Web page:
Butterflies of the Indian subcontinent
Straight-banded Treebrown
Lethe verma  KOLLAR, 1844
subfamily - SATYRINAE
subtribe - LETHINA
Lethe verma  West Sikkim, India Adrian Hoskins
The genus Lethe is composed of 112 species, most of which are found in temperate forests in Asia, although there is one species endemic to Sulawesi, another endemic to Java. Several of the species are very localised, being confined to the forests of particular mountains, but others are widespread. The commonest and most widely distributed species is rohria, which is found from Afghanistan to China, and south to Java, Bali and Lombok.
Lethe species typically have sombre earthy brown uppersides, although a few such as confusa have prominent white diagonal bands on their forewings; while others such as sinorix have a series of dark ocelli on the hindwings, set within a band of suffused orange. The undersides are usually more strongly marked than the upper surface, and the hindwings feature a series of 7 prominent ocelli, of which the first ( uppermost ) and fifth are usually the largest. The rounded hindwings of verma are unusual for this genus - most Lethe species have angular hindwings.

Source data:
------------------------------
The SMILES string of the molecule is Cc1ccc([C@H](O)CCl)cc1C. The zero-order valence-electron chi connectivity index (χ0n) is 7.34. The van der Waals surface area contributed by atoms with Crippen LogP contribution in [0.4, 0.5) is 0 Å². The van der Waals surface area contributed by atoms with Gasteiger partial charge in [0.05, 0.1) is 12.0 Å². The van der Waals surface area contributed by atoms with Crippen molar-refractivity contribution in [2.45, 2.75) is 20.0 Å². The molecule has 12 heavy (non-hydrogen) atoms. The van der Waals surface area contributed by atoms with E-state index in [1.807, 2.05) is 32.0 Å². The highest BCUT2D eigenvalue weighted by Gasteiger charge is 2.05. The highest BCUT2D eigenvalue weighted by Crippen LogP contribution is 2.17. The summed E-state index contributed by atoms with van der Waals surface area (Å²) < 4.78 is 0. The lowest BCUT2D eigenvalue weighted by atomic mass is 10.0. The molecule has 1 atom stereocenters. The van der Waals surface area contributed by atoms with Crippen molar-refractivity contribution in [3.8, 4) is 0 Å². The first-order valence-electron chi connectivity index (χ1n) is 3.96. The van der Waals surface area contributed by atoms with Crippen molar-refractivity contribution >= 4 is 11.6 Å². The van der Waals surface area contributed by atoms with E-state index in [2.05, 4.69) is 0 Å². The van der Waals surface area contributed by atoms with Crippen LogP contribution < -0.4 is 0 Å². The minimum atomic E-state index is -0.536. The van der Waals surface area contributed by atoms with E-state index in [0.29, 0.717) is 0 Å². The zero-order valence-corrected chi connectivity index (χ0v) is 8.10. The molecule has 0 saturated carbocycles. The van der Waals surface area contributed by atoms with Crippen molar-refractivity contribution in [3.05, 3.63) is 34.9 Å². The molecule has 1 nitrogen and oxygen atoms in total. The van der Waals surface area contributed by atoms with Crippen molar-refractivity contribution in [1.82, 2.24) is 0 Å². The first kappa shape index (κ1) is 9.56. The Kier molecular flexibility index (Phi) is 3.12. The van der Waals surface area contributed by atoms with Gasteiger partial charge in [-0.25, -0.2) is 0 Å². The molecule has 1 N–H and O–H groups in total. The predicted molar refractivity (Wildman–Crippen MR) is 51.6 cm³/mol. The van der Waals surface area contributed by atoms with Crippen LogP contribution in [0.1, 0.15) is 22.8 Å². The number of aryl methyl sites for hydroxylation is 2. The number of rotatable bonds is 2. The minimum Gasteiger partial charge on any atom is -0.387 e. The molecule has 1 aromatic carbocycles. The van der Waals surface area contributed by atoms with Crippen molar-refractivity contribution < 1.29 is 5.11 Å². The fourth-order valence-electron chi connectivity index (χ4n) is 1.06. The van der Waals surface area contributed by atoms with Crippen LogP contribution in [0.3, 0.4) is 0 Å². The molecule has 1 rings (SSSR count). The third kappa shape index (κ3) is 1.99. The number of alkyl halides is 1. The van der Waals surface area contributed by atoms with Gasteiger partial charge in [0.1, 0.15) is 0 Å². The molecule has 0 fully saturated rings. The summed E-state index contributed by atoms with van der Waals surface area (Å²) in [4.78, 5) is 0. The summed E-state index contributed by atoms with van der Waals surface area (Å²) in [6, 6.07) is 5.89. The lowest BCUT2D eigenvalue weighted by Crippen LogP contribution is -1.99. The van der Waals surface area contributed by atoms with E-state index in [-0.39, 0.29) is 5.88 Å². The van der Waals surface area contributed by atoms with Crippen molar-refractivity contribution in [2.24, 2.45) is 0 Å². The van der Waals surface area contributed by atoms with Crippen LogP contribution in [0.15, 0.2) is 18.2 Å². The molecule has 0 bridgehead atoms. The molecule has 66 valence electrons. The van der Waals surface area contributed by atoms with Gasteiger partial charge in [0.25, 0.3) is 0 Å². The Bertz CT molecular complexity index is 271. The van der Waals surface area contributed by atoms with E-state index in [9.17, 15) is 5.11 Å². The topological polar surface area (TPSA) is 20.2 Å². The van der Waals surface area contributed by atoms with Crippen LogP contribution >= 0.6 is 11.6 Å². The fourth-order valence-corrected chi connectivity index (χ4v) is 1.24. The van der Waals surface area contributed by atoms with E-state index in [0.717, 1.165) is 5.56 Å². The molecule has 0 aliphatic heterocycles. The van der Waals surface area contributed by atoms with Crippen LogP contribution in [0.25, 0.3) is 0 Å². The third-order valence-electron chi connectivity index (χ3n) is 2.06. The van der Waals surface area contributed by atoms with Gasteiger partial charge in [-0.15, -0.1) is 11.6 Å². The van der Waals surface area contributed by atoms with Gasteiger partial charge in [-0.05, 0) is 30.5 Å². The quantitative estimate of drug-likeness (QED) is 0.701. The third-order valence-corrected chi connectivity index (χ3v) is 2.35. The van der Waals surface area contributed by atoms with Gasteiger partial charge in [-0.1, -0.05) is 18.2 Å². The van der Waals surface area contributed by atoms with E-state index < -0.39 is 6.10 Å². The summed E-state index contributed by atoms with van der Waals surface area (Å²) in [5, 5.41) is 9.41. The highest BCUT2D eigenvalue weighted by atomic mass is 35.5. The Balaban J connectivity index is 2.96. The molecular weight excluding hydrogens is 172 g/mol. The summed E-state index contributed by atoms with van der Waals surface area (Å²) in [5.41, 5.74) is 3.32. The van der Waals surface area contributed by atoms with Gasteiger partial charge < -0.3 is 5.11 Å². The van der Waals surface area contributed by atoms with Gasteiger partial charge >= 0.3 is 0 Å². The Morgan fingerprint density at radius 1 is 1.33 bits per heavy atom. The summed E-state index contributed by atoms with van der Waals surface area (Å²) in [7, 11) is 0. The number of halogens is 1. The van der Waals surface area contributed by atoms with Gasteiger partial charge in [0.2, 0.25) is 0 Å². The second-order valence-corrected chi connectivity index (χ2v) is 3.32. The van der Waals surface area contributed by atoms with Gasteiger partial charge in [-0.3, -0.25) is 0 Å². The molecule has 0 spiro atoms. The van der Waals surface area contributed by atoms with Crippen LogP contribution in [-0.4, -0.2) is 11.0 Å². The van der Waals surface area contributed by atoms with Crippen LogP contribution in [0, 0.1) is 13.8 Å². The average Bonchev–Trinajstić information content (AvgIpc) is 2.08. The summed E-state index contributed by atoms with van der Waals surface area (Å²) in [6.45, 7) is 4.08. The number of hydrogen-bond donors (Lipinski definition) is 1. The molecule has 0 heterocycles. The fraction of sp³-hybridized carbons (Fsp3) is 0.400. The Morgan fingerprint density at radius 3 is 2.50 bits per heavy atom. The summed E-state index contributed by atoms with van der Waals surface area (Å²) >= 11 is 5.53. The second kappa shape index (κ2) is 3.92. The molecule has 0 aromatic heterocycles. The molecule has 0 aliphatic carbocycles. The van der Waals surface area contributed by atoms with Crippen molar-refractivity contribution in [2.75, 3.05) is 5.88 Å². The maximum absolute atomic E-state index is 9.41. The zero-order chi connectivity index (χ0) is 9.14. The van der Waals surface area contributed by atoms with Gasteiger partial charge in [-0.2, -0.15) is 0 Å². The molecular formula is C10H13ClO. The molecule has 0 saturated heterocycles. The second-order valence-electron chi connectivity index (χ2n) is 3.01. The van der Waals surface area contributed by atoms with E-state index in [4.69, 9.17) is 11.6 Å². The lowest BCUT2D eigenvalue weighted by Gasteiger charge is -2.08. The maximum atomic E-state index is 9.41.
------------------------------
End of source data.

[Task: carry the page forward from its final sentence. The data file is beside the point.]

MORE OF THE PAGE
Lethe verma occurs in north-east India, Myanmar, Thailand, Laos, Cambodia, Vietnam, China and peninsular Malaysia.
Lethe verma, Hee Bermiok, West Sikkim, India Adrian Hoskins
This species flies in forest glades at elevations between about 300-1800m.
The larval foodplant is probably bamboo ( Poaceae ).
Adult behaviour

Most Lethe species are encountered in two's or three's however verma is often found in much larger numbers, with as many as 50 flying in the dappled sunlight of a small forest flade or along a semi-shaded trail. Males often settle in a head-downward posture on tree trunks, using these as outlooks from which to survey and intercept passing females.

Lethe verma, Hee Bermiok, West Sikkim, India Adrian Hoskins



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